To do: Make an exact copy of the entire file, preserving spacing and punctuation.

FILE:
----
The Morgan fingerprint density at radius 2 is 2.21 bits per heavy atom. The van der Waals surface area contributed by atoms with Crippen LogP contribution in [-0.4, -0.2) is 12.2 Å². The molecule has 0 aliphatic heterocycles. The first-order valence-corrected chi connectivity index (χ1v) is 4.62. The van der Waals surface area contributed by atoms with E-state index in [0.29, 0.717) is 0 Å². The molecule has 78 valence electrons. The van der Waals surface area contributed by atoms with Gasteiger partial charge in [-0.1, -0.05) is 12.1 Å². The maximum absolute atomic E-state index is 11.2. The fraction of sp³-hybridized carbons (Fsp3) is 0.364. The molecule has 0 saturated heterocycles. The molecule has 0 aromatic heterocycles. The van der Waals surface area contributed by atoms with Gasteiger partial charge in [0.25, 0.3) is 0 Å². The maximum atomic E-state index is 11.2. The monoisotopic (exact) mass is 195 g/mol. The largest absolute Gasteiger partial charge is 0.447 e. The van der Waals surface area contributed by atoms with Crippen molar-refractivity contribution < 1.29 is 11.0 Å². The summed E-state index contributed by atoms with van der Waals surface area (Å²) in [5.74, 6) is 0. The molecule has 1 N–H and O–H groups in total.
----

The Morgan fingerprint density at radius 2 is 2.21 bits per heavy atom. The van der Waals surface area contributed by atoms with Crippen LogP contribution in [-0.4, -0.2) is 12.2 Å². The molecule has 0 aliphatic heterocycles. The first-order valence-corrected chi connectivity index (χ1v) is 4.62. The van der Waals surface area contributed by atoms with E-state index in [0.29, 0.717) is 0 Å². The molecule has 78 valence electrons. The van der Waals surface area contributed by atoms with Gasteiger partial charge in [-0.1, -0.05) is 12.1 Å². The maximum absolute atomic E-state index is 11.2. The fraction of sp³-hybridized carbons (Fsp3) is 0.364. The molecule has 0 saturated heterocycles. The molecule has 0 aromatic heterocycles. The van der Waals surface area contributed by atoms with Gasteiger partial charge in [0.25, 0.3) is 0 Å². The maximum atomic E-state index is 11.2. The monoisotopic (exact) mass is 195 g/mol. The largest absolute Gasteiger partial charge is 0.447 e. The van der Waals surface area contributed by atoms with Crippen molar-refractivity contribution < 1.29 is 11.0 Å². The summed E-state index contributed by atoms with van der Waals surface area (Å²) in [5.74, 6) is 0. The molecule has 1 N–H and O–H groups in total.